Digital media studies has developed something of a fascination with the potential for users to rework the architecture of digital technologies for the purposes of creativity. In 2004 there was McKenzie Wark’s A Hacker Manifesto, whose ‘hacker class’ appear as the primary resistance against intellectual property control and its apologists in the mass media industries. In the same year, Network Culture by Tiziana Terranova appeared, which built on her earlier critique of ‘free labour’ and the ‘exploitation’ of digital workers by the creative industries. These have since been followed by a growing number of critical accounts of digital culture by theorists from various fi elds, though perhaps most notably within game studies. In particular, two books – by Alexander Galloway (2006) and Grieg de Peuter and Nick Dyer-Witheford (2009) – examine the political economy and power structures underpinning the videogame industry. These works frame videogames and gaming culture as a site of contestation, resistance and ‘counter-mobilisation’ by players against the game industry’s ethos of ‘play as work’.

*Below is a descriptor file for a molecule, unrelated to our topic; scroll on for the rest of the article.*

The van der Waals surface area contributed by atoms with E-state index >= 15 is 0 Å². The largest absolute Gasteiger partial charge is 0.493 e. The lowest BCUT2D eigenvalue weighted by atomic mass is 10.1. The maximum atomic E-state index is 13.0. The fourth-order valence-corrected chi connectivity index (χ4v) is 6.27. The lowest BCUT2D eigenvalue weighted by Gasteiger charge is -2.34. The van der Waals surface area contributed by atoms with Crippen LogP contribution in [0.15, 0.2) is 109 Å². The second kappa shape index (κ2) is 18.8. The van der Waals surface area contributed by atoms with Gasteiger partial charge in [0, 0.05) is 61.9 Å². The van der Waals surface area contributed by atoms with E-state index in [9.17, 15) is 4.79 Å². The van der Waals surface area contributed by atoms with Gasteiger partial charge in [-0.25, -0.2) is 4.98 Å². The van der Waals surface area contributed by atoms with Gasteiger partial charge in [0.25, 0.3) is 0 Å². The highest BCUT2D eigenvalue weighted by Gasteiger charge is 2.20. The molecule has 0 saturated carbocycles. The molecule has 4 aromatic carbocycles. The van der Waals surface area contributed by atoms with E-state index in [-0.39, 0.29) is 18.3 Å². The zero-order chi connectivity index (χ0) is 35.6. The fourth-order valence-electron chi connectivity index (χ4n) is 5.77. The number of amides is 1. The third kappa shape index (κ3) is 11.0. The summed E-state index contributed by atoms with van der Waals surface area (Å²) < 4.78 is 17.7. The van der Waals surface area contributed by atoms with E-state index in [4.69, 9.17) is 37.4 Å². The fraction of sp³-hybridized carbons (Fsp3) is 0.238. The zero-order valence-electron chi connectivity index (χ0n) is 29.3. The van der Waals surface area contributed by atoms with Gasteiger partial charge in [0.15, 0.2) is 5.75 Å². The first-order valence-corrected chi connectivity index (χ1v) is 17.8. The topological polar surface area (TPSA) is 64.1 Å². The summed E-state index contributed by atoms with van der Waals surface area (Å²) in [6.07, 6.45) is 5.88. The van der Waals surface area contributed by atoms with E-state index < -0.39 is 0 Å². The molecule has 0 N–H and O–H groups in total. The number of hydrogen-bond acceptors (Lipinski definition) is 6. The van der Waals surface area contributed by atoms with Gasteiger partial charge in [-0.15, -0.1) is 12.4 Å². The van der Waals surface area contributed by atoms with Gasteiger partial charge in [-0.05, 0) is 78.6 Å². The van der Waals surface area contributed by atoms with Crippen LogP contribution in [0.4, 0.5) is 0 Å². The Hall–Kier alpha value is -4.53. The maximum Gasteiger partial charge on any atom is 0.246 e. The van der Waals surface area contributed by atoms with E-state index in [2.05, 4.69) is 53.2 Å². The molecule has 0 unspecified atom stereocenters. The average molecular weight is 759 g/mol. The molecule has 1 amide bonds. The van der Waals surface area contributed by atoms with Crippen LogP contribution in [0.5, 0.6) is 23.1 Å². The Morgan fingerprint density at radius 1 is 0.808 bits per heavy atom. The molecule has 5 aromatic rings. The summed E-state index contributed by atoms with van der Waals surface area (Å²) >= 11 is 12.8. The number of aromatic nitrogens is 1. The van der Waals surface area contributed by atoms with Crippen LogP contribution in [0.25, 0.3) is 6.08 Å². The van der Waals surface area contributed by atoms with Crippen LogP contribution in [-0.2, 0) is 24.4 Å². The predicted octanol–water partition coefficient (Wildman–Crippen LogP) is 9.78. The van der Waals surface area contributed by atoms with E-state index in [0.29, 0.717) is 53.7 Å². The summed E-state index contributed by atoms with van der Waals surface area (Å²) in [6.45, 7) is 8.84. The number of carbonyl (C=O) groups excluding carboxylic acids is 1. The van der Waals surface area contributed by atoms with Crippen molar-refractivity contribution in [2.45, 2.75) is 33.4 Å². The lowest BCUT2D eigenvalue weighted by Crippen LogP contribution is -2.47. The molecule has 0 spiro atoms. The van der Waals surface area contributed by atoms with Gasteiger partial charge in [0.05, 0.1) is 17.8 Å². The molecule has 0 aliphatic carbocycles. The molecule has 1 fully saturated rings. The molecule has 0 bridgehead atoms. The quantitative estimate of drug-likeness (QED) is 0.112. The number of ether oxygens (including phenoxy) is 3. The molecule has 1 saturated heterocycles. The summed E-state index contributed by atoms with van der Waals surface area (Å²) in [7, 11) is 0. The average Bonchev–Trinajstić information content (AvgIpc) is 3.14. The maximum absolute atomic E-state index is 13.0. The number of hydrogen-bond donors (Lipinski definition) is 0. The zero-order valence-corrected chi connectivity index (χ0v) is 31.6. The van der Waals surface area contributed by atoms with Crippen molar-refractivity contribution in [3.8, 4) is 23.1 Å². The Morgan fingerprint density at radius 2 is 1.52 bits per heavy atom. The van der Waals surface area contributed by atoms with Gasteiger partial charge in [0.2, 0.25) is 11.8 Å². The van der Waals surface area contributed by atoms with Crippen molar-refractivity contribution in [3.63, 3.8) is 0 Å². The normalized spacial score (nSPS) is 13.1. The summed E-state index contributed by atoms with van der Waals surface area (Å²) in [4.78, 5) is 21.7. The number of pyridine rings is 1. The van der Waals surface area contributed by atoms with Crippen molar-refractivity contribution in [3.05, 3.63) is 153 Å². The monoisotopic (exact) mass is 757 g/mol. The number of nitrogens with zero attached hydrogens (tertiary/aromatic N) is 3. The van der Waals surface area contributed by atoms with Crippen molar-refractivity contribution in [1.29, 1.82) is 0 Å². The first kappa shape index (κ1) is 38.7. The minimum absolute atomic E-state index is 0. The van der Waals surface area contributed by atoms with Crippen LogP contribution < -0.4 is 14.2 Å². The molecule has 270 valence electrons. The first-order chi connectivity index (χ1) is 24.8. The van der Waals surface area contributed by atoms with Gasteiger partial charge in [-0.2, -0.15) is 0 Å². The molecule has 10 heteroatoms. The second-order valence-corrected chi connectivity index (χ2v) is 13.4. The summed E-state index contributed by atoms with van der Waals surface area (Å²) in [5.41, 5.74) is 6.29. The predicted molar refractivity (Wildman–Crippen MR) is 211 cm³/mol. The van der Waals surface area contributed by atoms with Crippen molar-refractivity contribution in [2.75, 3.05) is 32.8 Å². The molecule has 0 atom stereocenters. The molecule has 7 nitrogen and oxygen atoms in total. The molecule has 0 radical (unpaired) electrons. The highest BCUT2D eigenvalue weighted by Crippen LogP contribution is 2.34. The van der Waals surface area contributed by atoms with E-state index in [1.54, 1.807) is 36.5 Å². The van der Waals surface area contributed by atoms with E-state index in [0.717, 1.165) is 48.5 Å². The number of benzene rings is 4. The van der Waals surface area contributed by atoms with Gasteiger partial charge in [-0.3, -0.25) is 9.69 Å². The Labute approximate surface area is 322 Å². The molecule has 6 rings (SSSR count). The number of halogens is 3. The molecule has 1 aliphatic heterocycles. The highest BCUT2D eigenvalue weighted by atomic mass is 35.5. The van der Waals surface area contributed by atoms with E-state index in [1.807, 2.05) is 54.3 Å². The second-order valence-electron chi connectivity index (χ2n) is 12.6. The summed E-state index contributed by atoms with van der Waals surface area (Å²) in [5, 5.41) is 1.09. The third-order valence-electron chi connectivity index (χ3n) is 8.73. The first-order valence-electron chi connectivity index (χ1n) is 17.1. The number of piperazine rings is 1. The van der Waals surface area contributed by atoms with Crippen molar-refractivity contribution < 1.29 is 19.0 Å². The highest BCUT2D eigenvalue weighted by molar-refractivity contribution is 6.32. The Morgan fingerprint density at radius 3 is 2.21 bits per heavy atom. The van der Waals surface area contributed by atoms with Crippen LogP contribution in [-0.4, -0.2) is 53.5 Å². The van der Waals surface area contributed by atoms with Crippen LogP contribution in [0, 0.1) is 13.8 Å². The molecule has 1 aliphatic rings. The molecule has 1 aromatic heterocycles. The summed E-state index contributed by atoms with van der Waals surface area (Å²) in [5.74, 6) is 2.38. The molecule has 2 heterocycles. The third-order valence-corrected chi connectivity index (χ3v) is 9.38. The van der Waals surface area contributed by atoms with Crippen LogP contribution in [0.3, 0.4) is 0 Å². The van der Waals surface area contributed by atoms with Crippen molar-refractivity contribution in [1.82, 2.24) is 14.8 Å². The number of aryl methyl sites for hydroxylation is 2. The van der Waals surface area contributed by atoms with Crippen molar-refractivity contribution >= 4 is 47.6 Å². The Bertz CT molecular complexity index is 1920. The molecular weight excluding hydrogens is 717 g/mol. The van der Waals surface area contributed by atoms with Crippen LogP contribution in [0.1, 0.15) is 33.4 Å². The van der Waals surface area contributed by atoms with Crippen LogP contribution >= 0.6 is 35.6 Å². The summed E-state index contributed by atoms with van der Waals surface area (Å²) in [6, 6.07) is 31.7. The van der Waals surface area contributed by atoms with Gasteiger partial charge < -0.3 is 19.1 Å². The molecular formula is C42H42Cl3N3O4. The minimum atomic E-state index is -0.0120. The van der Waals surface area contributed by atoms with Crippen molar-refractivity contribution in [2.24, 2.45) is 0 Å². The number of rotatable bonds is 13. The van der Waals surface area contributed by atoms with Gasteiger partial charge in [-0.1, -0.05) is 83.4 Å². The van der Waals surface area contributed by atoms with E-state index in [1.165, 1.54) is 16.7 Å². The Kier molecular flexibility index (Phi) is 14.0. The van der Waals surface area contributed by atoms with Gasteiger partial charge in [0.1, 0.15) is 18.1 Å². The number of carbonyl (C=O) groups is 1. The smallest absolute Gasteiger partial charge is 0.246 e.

How to Cite:
Leorke, D., (2017) “Book Review: Noise Channels: Glitch And Error In Digital Culture Peter Krapp Minneapolis: University Of Minnesota Press, 2011, isbn 978-0-81-667625-5”, Westminster Papers in Communication and Culture 9(1), p.171-178. doi: https://doi.org/10.16997/wpcc.158